You can reduce your risk of Japanese encephalitis by getting vaccinated and taking precautions to avoid mosquito bites in at-risk areas.

Japanese encephalitis vaccination

Vaccination against Japanese encephalitis is recommended for anyone who may be at risk of the infection through their work or travels. It provides protection for more than 9 out of every 10 people who have it.

Vaccination is particularly important if:

If you’re travelling to a country where Japanese encephalitis is found, visit your GP or practice nurse at least six to eight weeks before you leave, to discuss whether you should have the vaccination.

For more information about at-risk areas, read about the causes of Japanese encephalitis.

The vaccine

There’s one vaccine for Japanese encephalitis currently licensed in the UK for use in adults and children over two months old.

The vaccination is given as an injection and requires two doses for full protection, with the second dose given 28 days after the first.

People from the ages of 18 to 65 may be given the vaccine on an accelerated schedule, where the second dose is given seven days after the first.

Either course of vaccination should be completed at least seven days before potential exposure to the Japanese encephalitis virus.

The Japanese encephalitis vaccine isn’t usually available on the NHS and the cost can vary between clinics. Each dose can cost more than £90 per person, so it’s a good idea to include this when budgeting for your trip.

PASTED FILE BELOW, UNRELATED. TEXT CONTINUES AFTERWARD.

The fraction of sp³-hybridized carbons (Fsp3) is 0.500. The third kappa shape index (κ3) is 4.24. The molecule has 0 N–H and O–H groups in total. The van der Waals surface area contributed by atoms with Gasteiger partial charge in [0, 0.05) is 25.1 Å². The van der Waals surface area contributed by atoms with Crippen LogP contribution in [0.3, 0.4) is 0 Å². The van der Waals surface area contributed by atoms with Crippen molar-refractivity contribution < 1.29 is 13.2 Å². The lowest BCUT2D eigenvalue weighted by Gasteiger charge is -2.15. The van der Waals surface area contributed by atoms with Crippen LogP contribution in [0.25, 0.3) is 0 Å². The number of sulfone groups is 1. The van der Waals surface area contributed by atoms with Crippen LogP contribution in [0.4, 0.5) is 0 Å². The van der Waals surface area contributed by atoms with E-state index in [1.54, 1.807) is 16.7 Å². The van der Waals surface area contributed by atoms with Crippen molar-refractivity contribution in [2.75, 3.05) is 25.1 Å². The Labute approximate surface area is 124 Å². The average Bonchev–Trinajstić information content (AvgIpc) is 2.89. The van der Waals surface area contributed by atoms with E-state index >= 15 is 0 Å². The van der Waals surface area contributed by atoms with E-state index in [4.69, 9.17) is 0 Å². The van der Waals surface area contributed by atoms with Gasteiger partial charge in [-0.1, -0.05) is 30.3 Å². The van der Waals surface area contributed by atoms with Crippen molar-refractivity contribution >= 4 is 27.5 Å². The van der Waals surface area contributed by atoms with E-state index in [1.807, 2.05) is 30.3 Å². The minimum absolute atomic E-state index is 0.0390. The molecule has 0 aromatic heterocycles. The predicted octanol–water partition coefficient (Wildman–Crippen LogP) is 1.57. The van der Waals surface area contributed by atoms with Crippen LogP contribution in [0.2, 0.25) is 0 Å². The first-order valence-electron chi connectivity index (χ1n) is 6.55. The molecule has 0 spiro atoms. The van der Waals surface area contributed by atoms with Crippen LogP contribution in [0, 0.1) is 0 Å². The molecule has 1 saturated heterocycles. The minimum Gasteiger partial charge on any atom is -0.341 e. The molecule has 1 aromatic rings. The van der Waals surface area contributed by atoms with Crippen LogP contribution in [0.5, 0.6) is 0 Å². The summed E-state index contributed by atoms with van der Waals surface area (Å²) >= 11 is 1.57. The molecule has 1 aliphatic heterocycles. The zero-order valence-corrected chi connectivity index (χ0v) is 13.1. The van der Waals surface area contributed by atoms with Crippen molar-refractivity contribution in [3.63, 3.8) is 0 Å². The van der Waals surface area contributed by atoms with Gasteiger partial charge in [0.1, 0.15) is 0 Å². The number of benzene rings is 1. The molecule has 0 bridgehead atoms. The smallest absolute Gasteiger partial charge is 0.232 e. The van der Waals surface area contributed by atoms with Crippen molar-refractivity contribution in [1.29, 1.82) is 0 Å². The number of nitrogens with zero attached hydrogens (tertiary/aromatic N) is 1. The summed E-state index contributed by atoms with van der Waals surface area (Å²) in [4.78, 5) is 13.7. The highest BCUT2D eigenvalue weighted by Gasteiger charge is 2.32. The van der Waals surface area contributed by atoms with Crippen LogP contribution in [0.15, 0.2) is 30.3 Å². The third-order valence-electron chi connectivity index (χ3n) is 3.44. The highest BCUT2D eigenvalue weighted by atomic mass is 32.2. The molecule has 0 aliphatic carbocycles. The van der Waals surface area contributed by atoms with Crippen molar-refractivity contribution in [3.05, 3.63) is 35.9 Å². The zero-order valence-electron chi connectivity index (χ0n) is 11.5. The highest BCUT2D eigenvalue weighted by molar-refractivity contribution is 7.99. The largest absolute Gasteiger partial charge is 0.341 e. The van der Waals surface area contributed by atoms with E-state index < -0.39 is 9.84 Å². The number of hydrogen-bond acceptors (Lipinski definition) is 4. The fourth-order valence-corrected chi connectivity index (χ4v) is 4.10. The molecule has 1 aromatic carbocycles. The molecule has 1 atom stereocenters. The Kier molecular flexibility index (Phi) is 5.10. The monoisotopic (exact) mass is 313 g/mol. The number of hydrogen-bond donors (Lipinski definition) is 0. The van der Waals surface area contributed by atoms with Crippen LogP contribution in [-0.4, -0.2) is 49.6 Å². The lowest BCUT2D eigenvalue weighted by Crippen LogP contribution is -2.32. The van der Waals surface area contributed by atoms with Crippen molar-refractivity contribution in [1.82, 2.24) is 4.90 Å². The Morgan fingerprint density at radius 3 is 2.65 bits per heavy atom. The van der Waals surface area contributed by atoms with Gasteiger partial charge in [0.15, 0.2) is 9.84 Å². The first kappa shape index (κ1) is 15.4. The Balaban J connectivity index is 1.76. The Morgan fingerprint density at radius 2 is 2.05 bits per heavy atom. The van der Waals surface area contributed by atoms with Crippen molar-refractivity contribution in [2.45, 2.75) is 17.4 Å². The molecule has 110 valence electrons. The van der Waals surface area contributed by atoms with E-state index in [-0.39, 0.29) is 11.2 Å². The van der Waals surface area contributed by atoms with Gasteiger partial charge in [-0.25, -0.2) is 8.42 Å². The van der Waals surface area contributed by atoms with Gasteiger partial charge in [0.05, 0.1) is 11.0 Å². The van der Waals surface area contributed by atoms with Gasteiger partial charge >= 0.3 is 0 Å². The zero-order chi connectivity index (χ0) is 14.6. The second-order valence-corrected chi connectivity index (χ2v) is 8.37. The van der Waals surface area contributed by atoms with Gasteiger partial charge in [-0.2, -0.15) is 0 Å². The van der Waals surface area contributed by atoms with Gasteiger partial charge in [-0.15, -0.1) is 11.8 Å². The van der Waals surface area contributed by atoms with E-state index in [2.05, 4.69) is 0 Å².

If you continue to be at risk of infection, a booster dose of the vaccine should be given 12 to 24 months after you’re first vaccinated.

Side effects

Up to 40% of people who have the Japanese encephalitis vaccine experience mild and short-lived side effects, such as:

More serious side effects – such as a raised, itchy red rash (urticaria or hives), swelling of the face and difficulty breathing – are rare.

If you develop any worrying symptoms after being vaccinated, contact your GP as soon as possible or call NHS 111 for advice.


Most people can have the Japanese encephalitis vaccination safely, but you should tell the doctor or nurse before being vaccinated if you have a high temperature (fever), or if you’re pregnant or breastfeeding.

The vaccination may need to be postponed if you have a fever. It may also not be recommended if you’re pregnant or breastfeeding, due to the theoretical risk of problems resulting from the vaccine being passed to your baby.

The Japanese encephalitis vaccine isn’t normally recommended for children less than two months old, because it’s unclear how safe and effective it is for this age group.

You shouldn’t have the vaccine if you’ve had a severe allergic reaction (anaphylaxis) to it or any of its ingredients in the past.

Avoiding mosquito bites

As the vaccination against Japanese encephalitis isn’t 100% effective, you should protect yourself against mosquito bites while travelling or staying in at-risk areas by:

Insect repellent

Various types of insect repellent are available. Many contain diethyltoluamide (DEET), but some are available that contain dimethyl phthalate or eucalyptus oil, if you’re allergic to DEET.

When using insect repellent, make sure you:

If you or your children have a reaction to an insect repellent, such as redness, stop using it. Wash it off and contact your GP, or a local healthcare professional if you’re abroad.